While Victor Rask may have scored the overtime game-winner Wednesday night, there’s no question Cam Ward won the game for the Carolina Hurricanes.
With a breathtaking diving stop with the blade of his outstretched stick late in regulation and a breakaway save on Jarome Iginla in overtime, Ward kept the Colorado Avalanche off the board long enough for Rask to claim the two points late in the 1-0 win, the Hurricanes’ second of the season.
Ward also had good stretches in Saturday’s 4-1 loss at the Washington Capitals, not one of the Hurricanes’ better efforts, but not one of Ward’s worst. In fact, while his goals-against average and save percentage so far are slightly worse than last season, it’s hard to single him out for any of the losses – and his numbers are inflated by the 5-3 home-opening loss to the Detroit Red Wings, when he was left helpless by several defensive implosions.
With apologies to Noah Hanifin, who has stepped right into the NHL as an 18-year-old, Ward’s return to form is perhaps the biggest development of the opening two weeks of the season for the Hurricanes, given the uncertainty that surrounded the goaltending position before it started.
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Eddie Lack, brought in to compete with Ward for the starting role and signed to a two-year contract extension before the season, was considerably less than impressive in his Carolina debut, a 4-1 loss to the Florida Panthers, and he’ll likely get a second chance to make a first impression this weekend in California, either Friday at the Los Angeles Kings or Saturday at the San Jose Sharks.
Already, he has some work to do to wrestle the job away from Ward.
Ward’s resurgence is less about technical tweaks – although as broadcaster Tripp Tracy has pointed out repeatedly, Ward’s eye discipline has been excellent – than his attitude, and not even in the manner one might suspect. While many players rediscover lost ambition during the final year of their contract, Ward appears to have rediscovered his sense of joy.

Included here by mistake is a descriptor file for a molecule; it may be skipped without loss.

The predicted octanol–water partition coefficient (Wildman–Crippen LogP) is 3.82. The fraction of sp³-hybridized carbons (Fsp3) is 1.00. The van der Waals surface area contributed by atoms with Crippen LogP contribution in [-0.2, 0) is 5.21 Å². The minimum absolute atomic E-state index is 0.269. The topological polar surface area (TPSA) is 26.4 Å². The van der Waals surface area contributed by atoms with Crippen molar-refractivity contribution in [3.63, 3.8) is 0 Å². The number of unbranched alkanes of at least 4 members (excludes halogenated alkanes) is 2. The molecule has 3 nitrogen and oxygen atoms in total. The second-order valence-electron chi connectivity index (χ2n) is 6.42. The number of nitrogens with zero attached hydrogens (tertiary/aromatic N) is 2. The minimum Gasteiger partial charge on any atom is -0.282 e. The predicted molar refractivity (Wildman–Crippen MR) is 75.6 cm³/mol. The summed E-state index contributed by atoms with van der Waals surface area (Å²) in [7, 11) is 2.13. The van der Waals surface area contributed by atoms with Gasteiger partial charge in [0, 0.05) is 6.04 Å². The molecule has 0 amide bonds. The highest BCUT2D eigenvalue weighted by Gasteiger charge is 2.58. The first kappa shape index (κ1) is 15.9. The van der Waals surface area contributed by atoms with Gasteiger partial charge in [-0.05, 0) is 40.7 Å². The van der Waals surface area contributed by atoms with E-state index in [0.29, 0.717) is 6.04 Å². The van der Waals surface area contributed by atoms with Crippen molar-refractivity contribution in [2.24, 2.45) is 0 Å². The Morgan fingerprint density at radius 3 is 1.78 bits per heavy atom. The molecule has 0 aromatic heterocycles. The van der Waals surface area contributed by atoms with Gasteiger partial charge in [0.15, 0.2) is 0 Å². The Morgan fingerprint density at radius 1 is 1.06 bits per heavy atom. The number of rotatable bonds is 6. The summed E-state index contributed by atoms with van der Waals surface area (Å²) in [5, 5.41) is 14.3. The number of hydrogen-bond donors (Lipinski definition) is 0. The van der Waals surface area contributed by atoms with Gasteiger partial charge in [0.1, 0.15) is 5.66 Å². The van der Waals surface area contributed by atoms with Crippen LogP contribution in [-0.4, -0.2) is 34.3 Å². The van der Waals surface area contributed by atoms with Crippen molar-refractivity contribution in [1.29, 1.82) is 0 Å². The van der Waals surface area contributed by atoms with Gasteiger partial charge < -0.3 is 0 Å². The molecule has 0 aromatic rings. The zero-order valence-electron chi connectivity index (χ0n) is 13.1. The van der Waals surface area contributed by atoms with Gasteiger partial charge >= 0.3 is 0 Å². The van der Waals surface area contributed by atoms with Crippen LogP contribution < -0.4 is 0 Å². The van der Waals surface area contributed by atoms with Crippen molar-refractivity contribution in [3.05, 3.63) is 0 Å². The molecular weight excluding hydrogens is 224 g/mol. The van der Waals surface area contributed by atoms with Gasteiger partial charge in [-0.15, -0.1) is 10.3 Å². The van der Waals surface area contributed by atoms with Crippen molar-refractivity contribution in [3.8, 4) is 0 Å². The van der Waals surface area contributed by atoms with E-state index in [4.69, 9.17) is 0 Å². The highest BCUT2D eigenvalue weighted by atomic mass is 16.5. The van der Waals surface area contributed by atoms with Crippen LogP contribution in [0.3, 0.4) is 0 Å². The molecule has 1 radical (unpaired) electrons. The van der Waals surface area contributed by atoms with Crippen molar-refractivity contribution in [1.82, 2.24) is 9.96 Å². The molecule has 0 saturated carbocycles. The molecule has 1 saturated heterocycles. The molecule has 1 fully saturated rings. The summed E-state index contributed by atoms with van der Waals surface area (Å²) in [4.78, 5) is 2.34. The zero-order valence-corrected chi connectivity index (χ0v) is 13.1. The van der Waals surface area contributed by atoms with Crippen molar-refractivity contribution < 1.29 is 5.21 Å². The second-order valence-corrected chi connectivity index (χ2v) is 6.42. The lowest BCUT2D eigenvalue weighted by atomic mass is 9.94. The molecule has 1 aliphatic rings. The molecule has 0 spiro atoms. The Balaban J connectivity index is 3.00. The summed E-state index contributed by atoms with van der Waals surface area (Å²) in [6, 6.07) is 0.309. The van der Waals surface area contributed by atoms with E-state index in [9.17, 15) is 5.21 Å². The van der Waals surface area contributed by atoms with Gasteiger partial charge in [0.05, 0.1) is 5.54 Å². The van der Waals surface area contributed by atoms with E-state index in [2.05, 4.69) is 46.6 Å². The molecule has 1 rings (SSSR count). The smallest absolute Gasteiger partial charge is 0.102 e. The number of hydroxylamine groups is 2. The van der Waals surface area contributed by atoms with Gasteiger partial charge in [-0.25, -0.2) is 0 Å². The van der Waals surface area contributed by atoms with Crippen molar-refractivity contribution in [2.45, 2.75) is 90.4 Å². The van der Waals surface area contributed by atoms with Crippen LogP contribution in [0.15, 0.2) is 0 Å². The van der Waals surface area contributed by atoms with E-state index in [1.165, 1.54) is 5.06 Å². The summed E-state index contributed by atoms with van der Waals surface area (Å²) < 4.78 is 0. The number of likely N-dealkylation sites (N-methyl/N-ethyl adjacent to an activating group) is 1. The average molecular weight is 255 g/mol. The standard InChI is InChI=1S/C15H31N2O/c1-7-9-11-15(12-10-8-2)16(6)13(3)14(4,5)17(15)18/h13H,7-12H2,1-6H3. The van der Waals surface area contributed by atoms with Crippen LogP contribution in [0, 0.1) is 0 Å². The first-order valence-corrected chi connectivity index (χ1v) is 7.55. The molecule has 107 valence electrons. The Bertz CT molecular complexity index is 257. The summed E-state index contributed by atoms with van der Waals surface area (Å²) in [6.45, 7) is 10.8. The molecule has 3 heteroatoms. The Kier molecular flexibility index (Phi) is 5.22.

Over the past few years, whether because of the pressure of the position or the relentless string of injuries, Ward too often wasn’t playing like someone who writes “Have fun” on his goalie sticks. He came into the league that way but lost it somewhere along the line. At age 31, it’s back now. He seems more cheerful off the ice and certainly more precise on it.
The Hurricanes went into the season with both Ward and Eric Staal, the two holdovers from the 2006 Stanley Cup champions, entering the final seasons of their contracts. Given Lack’s arrival and new contract, it seemed as if Ward was the more likely of the two to depart.
Less than a month into the season, it’s fair to say their prognoses have flipped.
Staal, while tied for the team scoring lead with four points, could still end up signing at a price that makes sense for both him and the team, but it’s also hard to get around the fact the Hurricanes have $20 million tied up in Staal, his brother Jordan and Jeff Skinner without commensurate production or performance from that trio, although Eric Staal has so far been the best of those three by far.
It seems Ward has recaptured the form that made him the Hurricanes’ long-term option in goal in the first place – and made history in the process Wednesday. Not only did the Hurricanes win in Denver for the first time since 1996, when they were the Hartford Whalers, Ward’s shutout was his team’s first against that franchise since 1992, when the Hurricanes were the Whalers and the Avalanche was the Quebec Nordiques.
It took something special from Ward to break those streaks. Now the trick is to sustain it.
Luke DeCock: 919-829-8947, firstname.lastname@example.org, @LukeDeCock